c. 2007 Religion News Service
NEW ORLEANS _ Its numbers sharply reduced by Hurricane Katrina, New Orleans’ Jewish community is about to launch a novel rebuilding campaign to recruit as many as 1,000 Jewish families to New Orleans with offers of moving grants, loans and other economic incentives.
The unusual initiative _ maybe unique in the recovering city _ is part of an aggressive, multipronged effort by the Jewish Federation of Greater New Orleans to repair or even expand the Jewish community beyond its pre-Katrina numbers.
The community plans to market New Orleans to Jewish families nationally as a city filled with opportunities for pioneers interested in rebuilding a battered Jewish community, as well as the broader city.
To complement its marketing effort, the federation already has offered loans and other help to about a dozen families returning to their homes in New Orleans. And through personal contacts and private welcoming parties, it is consciously trying to connect newcomers to Jewish institutions and families, maximizing the chance they will remain in New Orleans.
Rabbis, educators and other leaders are also exploring ways in which Jewish agencies and synagogues weakened by Katrina can work together more effectively, whether through mergers or closer collaboration.
The metro area was home to a Jewish community of about 10,000 before Katrina. Leaders believe up to 30 percent have left, most permanently.
All of the area’s 19 major Jewish agencies and congregations survived the storm. But for the year and a half since Katrina, they have been propped up with massive subsidies from national organizations.
Their challenge, local leaders say, is to survive _ even flourish _ when subsidies end this year and the reduced local donor base must shoulder the full burden.
The federation’s leadership already has approved in principle one of the most aggressive ideas: the New Orleans marketing campaign and its accompanying financial package, stocked with $300,000 in the bank from philanthropies throughout the country, federation Director Michael Weil said.
Weil, an economist and strategic planner who became the federation’s director last October, said its details have not been finalized, but the program certainly will offer Jewish families who agree to move to New Orleans for three to five years a low-interest or interest-free home or business loan of up to $15,000.
Other elements include a $2,500 moving grant, as well as free or discounted costs to join local synagogues, local Jewish community centers and Jewish day schools, where annual tuition before Katrina was about $8,000, said Sherri Tarr, the campaign’s coordinator.
The federation expects to promote its campaign through Jewish agencies, Web sites and newspapers. “We’ll use every tool in our little arsenal” to advertise the incentives and brand New Orleans as an attractive, rebuilding community, Weil said.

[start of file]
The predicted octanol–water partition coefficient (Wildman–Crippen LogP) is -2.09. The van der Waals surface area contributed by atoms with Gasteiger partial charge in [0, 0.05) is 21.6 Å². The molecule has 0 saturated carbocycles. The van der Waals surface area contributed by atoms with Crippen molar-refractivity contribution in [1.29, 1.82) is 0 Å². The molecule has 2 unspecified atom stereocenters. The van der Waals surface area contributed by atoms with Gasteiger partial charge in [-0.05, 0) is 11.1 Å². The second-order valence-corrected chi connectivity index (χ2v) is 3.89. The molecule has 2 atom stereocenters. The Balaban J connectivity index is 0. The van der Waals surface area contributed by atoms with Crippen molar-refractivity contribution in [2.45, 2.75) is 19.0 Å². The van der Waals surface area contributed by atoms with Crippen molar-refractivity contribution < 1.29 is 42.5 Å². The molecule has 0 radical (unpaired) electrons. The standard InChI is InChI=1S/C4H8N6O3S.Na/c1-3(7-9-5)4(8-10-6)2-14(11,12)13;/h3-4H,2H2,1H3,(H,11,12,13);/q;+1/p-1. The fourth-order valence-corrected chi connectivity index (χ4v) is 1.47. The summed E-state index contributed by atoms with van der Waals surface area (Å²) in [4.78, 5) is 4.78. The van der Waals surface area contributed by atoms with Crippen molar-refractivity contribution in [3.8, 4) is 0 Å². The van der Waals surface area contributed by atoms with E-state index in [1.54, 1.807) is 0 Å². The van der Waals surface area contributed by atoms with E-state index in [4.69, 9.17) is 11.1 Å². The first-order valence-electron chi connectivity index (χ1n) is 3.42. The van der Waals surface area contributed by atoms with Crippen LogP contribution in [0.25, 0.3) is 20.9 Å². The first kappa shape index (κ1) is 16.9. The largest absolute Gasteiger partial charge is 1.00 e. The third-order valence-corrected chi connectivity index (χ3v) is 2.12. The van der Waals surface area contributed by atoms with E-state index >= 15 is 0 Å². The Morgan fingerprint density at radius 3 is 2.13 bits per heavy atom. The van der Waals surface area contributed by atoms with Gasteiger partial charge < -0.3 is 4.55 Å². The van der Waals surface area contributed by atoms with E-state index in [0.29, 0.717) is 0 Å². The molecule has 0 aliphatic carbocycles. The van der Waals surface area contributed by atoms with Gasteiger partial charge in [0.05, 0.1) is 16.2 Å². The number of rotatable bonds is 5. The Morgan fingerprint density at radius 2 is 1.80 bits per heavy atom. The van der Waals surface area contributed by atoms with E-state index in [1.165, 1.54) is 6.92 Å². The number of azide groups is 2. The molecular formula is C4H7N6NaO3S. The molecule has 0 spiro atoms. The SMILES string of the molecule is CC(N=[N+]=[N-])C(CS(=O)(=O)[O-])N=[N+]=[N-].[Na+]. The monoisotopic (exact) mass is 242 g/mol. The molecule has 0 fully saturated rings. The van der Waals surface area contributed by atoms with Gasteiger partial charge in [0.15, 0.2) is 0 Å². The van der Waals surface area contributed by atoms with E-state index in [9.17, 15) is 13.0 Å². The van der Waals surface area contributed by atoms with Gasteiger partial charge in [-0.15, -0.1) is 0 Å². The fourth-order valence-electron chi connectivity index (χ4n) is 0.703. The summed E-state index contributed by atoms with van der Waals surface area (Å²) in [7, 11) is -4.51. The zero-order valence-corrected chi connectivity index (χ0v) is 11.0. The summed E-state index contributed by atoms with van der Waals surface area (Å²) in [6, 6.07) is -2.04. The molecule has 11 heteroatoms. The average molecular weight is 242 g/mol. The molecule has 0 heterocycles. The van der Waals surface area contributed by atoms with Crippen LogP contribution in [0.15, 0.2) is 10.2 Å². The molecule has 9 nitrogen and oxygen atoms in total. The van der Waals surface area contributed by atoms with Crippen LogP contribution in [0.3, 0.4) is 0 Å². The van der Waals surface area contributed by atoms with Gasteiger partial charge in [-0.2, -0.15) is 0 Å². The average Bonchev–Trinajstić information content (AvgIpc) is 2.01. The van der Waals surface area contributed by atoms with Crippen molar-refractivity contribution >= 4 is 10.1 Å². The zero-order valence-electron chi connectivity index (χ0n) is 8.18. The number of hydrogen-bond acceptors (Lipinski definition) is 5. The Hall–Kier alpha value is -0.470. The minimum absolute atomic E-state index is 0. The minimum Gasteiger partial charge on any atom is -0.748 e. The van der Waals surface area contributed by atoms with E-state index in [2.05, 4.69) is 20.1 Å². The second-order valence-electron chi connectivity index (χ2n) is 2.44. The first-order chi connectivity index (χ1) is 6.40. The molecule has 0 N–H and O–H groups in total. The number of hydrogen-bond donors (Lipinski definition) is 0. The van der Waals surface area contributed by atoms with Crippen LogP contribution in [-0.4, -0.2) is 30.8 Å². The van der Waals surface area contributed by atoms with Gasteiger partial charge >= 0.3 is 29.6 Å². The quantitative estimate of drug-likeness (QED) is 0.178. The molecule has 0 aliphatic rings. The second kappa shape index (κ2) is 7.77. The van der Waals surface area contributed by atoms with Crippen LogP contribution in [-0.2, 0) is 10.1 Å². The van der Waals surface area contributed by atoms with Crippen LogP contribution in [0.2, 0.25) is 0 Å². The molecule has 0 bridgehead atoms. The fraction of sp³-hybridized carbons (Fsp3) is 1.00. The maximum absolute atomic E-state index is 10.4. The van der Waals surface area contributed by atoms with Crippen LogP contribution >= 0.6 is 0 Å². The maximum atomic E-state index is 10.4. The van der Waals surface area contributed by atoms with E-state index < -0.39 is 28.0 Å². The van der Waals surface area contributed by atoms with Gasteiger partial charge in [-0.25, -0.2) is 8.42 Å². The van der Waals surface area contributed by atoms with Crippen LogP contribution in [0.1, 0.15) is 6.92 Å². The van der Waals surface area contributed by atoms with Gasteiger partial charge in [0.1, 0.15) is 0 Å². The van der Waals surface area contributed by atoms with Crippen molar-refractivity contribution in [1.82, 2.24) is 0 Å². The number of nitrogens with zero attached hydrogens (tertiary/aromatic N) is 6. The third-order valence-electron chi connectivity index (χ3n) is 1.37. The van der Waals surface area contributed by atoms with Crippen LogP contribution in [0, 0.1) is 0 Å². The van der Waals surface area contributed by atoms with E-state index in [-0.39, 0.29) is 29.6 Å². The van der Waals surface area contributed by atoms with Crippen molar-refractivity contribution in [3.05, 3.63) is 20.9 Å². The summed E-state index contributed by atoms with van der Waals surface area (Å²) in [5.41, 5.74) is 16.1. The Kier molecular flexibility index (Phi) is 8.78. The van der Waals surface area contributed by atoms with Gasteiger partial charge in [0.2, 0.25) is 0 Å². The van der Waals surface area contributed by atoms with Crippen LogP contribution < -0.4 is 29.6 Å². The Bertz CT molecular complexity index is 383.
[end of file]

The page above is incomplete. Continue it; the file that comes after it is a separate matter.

A number of New Orleanians active in national Jewish organizations already are using their personal networks to issue a broad invitation to young families and singles to come see New Orleans on Mother’s Day weekend.
“We’re going to expose them, educate them, and maybe inspire them,” said Serena Pollack, who has helped organize the “mission weekend.”
A newcomer to New Orleans herself, Pollack visited New Orleans with a house-gutting team last spring and said she was energized at the possibility of moving here to help rebuild both the city and its Jewish community.
Single and 32, she left Chicago and joined a New Orleans law firm that she said is giving her ample time to pursue the recruiting as one of several ways it hopes to support the community’s recovery.
Pollack said she relishes the opportunity to become involved in the city’s civic life, and hopes to make that pitch to about two dozen visitors between the ages of 22 and 45 who are expected to make the May trip.
“Face it, we’ve had it pretty easy all our lives,” she said. “We’ve grown up in places where we’ve never had to struggle. But now my generation has the opportunity to build something up _ to do what our grandparents did in their time.”
Beyond recruiting, the greater part of the rebuilding plan focuses on how synagogues, schools and other agencies can survive in a smaller community.
For example, two small Orthodox congregations, Anshe Sfard and Beth Israel, have begun some joint programming. Many community leaders said if institutions are somewhat smaller, they seem more intensely Jewish than in pre-Katrina days.
“There’s certainly a greater sense of cooperation, especially in the face of so much disillusionment with city government,” said Rabbi Ed Cohn of Temple Sinai.
“The old paradigm is gone. Now it’s just Jews helping each other when there’s trouble, just as Jews have done for centuries.”
(Bruce Nolan writes for The Times-Picayune in New Orleans.)
KRE/RB END NOLAN
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